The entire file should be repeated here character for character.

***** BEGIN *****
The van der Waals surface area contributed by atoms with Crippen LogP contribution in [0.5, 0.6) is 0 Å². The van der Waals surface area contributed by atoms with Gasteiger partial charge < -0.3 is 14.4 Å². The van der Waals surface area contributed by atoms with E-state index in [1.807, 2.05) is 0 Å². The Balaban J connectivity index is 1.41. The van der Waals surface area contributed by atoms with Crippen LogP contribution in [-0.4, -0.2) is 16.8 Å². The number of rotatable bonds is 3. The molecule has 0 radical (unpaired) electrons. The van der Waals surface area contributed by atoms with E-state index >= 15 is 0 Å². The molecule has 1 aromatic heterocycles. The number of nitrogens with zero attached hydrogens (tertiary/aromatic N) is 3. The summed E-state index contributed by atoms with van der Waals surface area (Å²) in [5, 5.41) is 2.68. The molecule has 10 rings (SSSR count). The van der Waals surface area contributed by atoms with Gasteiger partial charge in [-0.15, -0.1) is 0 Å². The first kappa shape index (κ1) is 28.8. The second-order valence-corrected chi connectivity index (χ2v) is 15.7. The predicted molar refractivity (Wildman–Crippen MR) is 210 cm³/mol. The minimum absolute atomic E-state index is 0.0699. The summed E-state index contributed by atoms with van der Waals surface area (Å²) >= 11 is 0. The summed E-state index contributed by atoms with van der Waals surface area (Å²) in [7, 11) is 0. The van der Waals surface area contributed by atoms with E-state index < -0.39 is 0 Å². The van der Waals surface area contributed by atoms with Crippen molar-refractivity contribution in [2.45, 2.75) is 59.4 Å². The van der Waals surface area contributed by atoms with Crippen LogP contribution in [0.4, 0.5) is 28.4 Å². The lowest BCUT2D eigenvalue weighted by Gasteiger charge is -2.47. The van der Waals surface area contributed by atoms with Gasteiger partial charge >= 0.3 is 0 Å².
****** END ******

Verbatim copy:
The van der Waals surface area contributed by atoms with Crippen LogP contribution in [0.5, 0.6) is 0 Å². The van der Waals surface area contributed by atoms with Gasteiger partial charge < -0.3 is 14.4 Å². The van der Waals surface area contributed by atoms with E-state index in [1.807, 2.05) is 0 Å². The Balaban J connectivity index is 1.41. The van der Waals surface area contributed by atoms with Crippen LogP contribution in [-0.4, -0.2) is 16.8 Å². The number of rotatable bonds is 3. The molecule has 0 radical (unpaired) electrons. The van der Waals surface area contributed by atoms with E-state index >= 15 is 0 Å². The molecule has 1 aromatic heterocycles. The number of nitrogens with zero attached hydrogens (tertiary/aromatic N) is 3. The summed E-state index contributed by atoms with van der Waals surface area (Å²) in [5, 5.41) is 2.68. The molecule has 10 rings (SSSR count). The van der Waals surface area contributed by atoms with Gasteiger partial charge in [-0.15, -0.1) is 0 Å². The first kappa shape index (κ1) is 28.8. The second-order valence-corrected chi connectivity index (χ2v) is 15.7. The predicted molar refractivity (Wildman–Crippen MR) is 210 cm³/mol. The minimum absolute atomic E-state index is 0.0699. The summed E-state index contributed by atoms with van der Waals surface area (Å²) >= 11 is 0. The summed E-state index contributed by atoms with van der Waals surface area (Å²) in [7, 11) is 0. The van der Waals surface area contributed by atoms with E-state index < -0.39 is 0 Å². The van der Waals surface area contributed by atoms with Crippen molar-refractivity contribution in [2.45, 2.75) is 59.4 Å². The van der Waals surface area contributed by atoms with Crippen LogP contribution in [0.4, 0.5) is 28.4 Å². The lowest BCUT2D eigenvalue weighted by Gasteiger charge is -2.47. The van der Waals surface area contributed by atoms with Gasteiger partial charge >= 0.3 is 0 Å².